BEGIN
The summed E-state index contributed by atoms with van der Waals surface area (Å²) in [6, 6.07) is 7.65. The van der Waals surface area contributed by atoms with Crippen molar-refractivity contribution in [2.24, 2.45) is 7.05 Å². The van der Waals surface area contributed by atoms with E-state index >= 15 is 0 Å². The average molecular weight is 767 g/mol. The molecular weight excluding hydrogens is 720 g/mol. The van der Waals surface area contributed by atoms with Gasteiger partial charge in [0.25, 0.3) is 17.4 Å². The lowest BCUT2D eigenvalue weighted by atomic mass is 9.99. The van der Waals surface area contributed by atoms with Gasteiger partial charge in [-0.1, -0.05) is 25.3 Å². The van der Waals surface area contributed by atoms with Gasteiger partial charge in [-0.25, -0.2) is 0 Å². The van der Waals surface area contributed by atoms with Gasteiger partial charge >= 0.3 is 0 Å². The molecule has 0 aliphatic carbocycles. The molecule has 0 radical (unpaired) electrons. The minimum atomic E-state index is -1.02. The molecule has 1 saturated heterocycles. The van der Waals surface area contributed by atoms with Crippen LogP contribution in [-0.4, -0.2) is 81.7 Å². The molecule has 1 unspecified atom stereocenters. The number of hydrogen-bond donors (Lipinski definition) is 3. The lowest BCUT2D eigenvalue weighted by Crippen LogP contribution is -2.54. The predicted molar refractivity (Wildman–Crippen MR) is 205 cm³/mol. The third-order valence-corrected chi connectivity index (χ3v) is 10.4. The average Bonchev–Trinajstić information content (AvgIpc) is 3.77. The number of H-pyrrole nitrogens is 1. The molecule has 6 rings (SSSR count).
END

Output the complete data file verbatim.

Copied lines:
The summed E-state index contributed by atoms with van der Waals surface area (Å²) in [6, 6.07) is 7.65. The van der Waals surface area contributed by atoms with Crippen molar-refractivity contribution in [2.24, 2.45) is 7.05 Å². The van der Waals surface area contributed by atoms with E-state index >= 15 is 0 Å². The average molecular weight is 767 g/mol. The molecular weight excluding hydrogens is 720 g/mol. The van der Waals surface area contributed by atoms with Gasteiger partial charge in [0.25, 0.3) is 17.4 Å². The lowest BCUT2D eigenvalue weighted by atomic mass is 9.99. The van der Waals surface area contributed by atoms with Gasteiger partial charge in [-0.1, -0.05) is 25.3 Å². The van der Waals surface area contributed by atoms with Gasteiger partial charge in [-0.25, -0.2) is 0 Å². The van der Waals surface area contributed by atoms with Gasteiger partial charge >= 0.3 is 0 Å². The molecule has 0 aliphatic carbocycles. The molecule has 0 radical (unpaired) electrons. The minimum atomic E-state index is -1.02. The molecule has 1 saturated heterocycles. The van der Waals surface area contributed by atoms with Crippen LogP contribution in [-0.4, -0.2) is 81.7 Å². The molecule has 1 unspecified atom stereocenters. The number of hydrogen-bond donors (Lipinski definition) is 3. The lowest BCUT2D eigenvalue weighted by Crippen LogP contribution is -2.54. The predicted molar refractivity (Wildman–Crippen MR) is 205 cm³/mol. The third-order valence-corrected chi connectivity index (χ3v) is 10.4. The average Bonchev–Trinajstić information content (AvgIpc) is 3.77. The number of H-pyrrole nitrogens is 1. The molecule has 6 rings (SSSR count).